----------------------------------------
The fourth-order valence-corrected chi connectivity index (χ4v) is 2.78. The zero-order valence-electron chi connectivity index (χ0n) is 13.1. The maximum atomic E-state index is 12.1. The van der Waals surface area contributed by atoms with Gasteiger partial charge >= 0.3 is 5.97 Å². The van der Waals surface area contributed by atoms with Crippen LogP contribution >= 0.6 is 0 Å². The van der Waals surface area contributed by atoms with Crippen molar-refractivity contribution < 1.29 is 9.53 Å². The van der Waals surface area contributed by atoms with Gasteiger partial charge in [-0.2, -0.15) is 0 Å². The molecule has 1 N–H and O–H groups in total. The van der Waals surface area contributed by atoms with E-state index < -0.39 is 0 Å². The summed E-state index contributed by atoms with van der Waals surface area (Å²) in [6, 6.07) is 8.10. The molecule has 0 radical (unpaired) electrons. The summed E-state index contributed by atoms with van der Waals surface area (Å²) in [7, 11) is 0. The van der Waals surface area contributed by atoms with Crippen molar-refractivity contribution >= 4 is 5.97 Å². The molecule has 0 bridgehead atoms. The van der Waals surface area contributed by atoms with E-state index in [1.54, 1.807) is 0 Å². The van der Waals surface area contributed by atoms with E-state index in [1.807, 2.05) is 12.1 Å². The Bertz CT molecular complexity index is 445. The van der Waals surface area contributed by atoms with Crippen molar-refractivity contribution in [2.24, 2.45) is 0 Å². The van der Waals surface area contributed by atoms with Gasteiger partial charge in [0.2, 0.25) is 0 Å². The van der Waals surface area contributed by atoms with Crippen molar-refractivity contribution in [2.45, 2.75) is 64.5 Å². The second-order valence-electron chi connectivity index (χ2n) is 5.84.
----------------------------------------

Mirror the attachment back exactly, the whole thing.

The fourth-order valence-corrected chi connectivity index (χ4v) is 2.78. The zero-order valence-electron chi connectivity index (χ0n) is 13.1. The maximum atomic E-state index is 12.1. The van der Waals surface area contributed by atoms with Gasteiger partial charge >= 0.3 is 5.97 Å². The van der Waals surface area contributed by atoms with Crippen LogP contribution >= 0.6 is 0 Å². The van der Waals surface area contributed by atoms with Crippen molar-refractivity contribution < 1.29 is 9.53 Å². The van der Waals surface area contributed by atoms with Gasteiger partial charge in [-0.2, -0.15) is 0 Å². The molecule has 1 N–H and O–H groups in total. The van der Waals surface area contributed by atoms with E-state index < -0.39 is 0 Å². The summed E-state index contributed by atoms with van der Waals surface area (Å²) in [6, 6.07) is 8.10. The molecule has 0 radical (unpaired) electrons. The summed E-state index contributed by atoms with van der Waals surface area (Å²) in [7, 11) is 0. The van der Waals surface area contributed by atoms with Crippen molar-refractivity contribution >= 4 is 5.97 Å². The molecule has 0 bridgehead atoms. The van der Waals surface area contributed by atoms with E-state index in [1.54, 1.807) is 0 Å². The van der Waals surface area contributed by atoms with E-state index in [1.807, 2.05) is 12.1 Å². The Bertz CT molecular complexity index is 445. The van der Waals surface area contributed by atoms with Crippen molar-refractivity contribution in [2.24, 2.45) is 0 Å². The van der Waals surface area contributed by atoms with Gasteiger partial charge in [0.2, 0.25) is 0 Å². The van der Waals surface area contributed by atoms with Crippen molar-refractivity contribution in [2.45, 2.75) is 64.5 Å². The second-order valence-electron chi connectivity index (χ2n) is 5.84.